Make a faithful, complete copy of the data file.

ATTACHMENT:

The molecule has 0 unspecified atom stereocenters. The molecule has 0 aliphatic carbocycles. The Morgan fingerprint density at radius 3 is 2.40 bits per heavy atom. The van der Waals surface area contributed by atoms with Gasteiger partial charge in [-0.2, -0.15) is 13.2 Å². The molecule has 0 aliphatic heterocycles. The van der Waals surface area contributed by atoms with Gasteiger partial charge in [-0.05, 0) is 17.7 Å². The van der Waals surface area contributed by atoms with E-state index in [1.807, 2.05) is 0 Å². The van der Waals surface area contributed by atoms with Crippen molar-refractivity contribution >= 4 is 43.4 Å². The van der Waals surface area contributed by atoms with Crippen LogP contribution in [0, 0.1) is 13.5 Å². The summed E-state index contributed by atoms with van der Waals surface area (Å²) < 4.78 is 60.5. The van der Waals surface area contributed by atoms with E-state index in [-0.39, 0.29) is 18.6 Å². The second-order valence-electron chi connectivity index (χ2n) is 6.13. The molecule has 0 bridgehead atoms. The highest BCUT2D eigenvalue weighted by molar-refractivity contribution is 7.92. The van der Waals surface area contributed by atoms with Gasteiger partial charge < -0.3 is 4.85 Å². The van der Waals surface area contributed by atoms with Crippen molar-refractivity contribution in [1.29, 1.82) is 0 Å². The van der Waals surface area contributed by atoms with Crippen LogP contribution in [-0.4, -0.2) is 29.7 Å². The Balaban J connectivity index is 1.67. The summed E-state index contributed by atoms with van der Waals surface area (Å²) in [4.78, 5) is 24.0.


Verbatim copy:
The molecule has 0 unspecified atom stereocenters. The molecule has 0 aliphatic carbocycles. The Morgan fingerprint density at radius 3 is 2.40 bits per heavy atom. The van der Waals surface area contributed by atoms with Gasteiger partial charge in [-0.2, -0.15) is 13.2 Å². The molecule has 0 aliphatic heterocycles. The van der Waals surface area contributed by atoms with Gasteiger partial charge in [-0.05, 0) is 17.7 Å². The van der Waals surface area contributed by atoms with E-state index in [1.807, 2.05) is 0 Å². The van der Waals surface area contributed by atoms with Crippen molar-refractivity contribution >= 4 is 43.4 Å². The van der Waals surface area contributed by atoms with Crippen LogP contribution in [0, 0.1) is 13.5 Å². The summed E-state index contributed by atoms with van der Waals surface area (Å²) < 4.78 is 60.5. The van der Waals surface area contributed by atoms with E-state index in [-0.39, 0.29) is 18.6 Å². The second-order valence-electron chi connectivity index (χ2n) is 6.13. The molecule has 0 bridgehead atoms. The highest BCUT2D eigenvalue weighted by molar-refractivity contribution is 7.92. The van der Waals surface area contributed by atoms with Gasteiger partial charge < -0.3 is 4.85 Å². The van der Waals surface area contributed by atoms with Crippen molar-refractivity contribution in [1.29, 1.82) is 0 Å². The van der Waals surface area contributed by atoms with Crippen LogP contribution in [-0.4, -0.2) is 29.7 Å². The Balaban J connectivity index is 1.67. The summed E-state index contributed by atoms with van der Waals surface area (Å²) in [4.78, 5) is 24.0.